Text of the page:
Sen. John Kerry charged Wednesday night that President Bush bears responsibility for a misguided war in Iraq, lost jobs at home and mounting millions without health care. Mr. Bush fired back that his rival was a lifelong liberal bent on raising taxes and government spending.
"There's a mainstream in American politics and you sit right on the far left bank," Mr. Bush said in the third and final debate of a close and contentious campaign for the White House. "Your record is such that Ted Kennedy, your colleague, is the conservative senator from Massachusetts."
But the Democratic challenger said many of the nation's ills can be laid at the president's feet.
He "regrettably rushed us into war" in Iraq, Kerry said, and is the first White House occupant in seven decades to preside over a net loss of jobs.
As for health care, the Democratic senator said, "5 million Americans have lost" coverage under Mr. Bush's watch. "The president has turned his back on the wellness of America, and there is no system and it's starting to fall apart," Kerry said.
Kerry and the president also debated abortion, gay rights, immigration and more in a 90-minute debate at Arizona State University that underscored their deep differences.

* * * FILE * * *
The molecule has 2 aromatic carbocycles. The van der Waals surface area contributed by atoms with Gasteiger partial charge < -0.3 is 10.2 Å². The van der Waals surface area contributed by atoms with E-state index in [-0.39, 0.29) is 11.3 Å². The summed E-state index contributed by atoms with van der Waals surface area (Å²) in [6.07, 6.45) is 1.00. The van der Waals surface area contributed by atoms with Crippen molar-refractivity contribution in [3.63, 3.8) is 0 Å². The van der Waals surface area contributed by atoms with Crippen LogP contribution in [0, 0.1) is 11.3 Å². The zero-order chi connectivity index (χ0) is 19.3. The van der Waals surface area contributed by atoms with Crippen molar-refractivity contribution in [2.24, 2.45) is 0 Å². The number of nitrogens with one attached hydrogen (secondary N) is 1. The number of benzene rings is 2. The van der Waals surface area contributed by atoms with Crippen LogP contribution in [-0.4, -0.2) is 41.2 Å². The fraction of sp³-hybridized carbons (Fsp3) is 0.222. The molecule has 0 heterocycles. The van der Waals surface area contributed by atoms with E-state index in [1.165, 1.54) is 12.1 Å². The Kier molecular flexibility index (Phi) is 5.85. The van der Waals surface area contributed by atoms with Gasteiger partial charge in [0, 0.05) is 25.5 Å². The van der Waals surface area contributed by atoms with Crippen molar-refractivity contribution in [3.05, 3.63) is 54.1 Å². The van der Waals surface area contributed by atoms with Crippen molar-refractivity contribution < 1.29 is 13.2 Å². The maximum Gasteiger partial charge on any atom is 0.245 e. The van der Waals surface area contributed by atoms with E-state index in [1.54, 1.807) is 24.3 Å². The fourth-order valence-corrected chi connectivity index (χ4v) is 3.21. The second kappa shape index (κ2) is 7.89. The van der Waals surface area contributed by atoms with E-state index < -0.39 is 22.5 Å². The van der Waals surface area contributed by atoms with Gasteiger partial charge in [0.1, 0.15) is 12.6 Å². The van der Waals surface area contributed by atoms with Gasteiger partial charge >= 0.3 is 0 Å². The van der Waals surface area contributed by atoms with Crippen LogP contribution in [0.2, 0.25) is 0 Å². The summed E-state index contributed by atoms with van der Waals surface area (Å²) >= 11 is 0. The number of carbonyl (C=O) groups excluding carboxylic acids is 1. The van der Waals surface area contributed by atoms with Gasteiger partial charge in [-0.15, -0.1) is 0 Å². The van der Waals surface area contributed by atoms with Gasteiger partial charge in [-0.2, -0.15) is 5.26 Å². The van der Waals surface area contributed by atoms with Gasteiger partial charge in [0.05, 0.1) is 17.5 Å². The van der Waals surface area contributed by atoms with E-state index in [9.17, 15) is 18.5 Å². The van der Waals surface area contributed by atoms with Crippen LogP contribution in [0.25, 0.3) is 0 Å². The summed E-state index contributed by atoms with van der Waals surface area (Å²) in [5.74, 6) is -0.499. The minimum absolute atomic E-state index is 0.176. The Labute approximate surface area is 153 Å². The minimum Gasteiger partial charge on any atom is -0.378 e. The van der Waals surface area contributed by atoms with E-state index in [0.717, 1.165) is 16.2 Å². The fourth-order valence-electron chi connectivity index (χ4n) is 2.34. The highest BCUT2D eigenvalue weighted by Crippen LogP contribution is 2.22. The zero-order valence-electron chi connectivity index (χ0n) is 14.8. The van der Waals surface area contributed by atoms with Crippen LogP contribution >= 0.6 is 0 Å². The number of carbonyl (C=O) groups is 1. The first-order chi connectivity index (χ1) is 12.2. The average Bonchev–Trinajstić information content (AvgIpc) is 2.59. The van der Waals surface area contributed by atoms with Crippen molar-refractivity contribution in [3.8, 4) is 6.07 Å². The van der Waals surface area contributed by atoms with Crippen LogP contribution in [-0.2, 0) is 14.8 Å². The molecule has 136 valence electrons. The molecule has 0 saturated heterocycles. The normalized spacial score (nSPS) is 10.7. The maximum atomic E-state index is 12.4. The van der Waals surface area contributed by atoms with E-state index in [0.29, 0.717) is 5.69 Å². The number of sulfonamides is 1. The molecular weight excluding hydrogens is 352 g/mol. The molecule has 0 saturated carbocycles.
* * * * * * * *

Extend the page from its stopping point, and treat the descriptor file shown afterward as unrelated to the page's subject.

A CBS News poll of uncommitted voters who watched the debate named Kerry the winner by 39-25 percent over Mr. Bush, with 36 percent calling it a tie. Fifty-nine percent said Kerry has clear positions on the issues. Before the third debate, only 31 percent of the same voters said Kerry had clear positions.
A USA Today/CNN/Gallup post-debate poll showed Kerry to be the winner by a margin of 52-39 percent. A third poll conducted by ABC News, showed the debate to be a draw, with 42 percent choosing Kerry and 41 percent picking the president. More Republicans (38 percent) participated in the ABC poll than Democrats (30 percent).
This debate, moderated by, had a similar format to the first debate, with the two rivals standing behind identical lecterns set precisely 10 feet apart. Mr. Bush was on better behavior, though, and there was no grimacing and scowling this time when it was Kerry's turn to speak.
Kerry said he would follow through on his plan to roll back tax cuts for Americans who earn more than $200,000 a year while preserving the reductions that have gone to lower and middle income wage earners.
Under Mr. Bush, he said, the tax burden of the wealthy has gone down and that of the middle class has gone up. But Bush said Kerry would never stick to his promise, and his election would mean higher taxes for all.
He said that in more than 20 years in the Senate, Kerry had voted 97 times to raise taxes and twice as often against cutting them.
"Anybody can play with those votes, everybody knows that," Kerry retorted.
"Senator, no one's playing with your votes," the president said.
Though the debate was to focus on domestic issues, the night's first question was whether America could ever be as safe as it was in a pre-terrorist world, and Kerry swiftly turned his answer into an attack on Mr. Bush.
The president "regrettably rushed us into war," he said, and added that Mr. Bush had "pushed alliances away and as a result America is not bearing this enormous burden where safe is not as safe as we ought to be."
Mr. Bush spoke dismissively of his rival.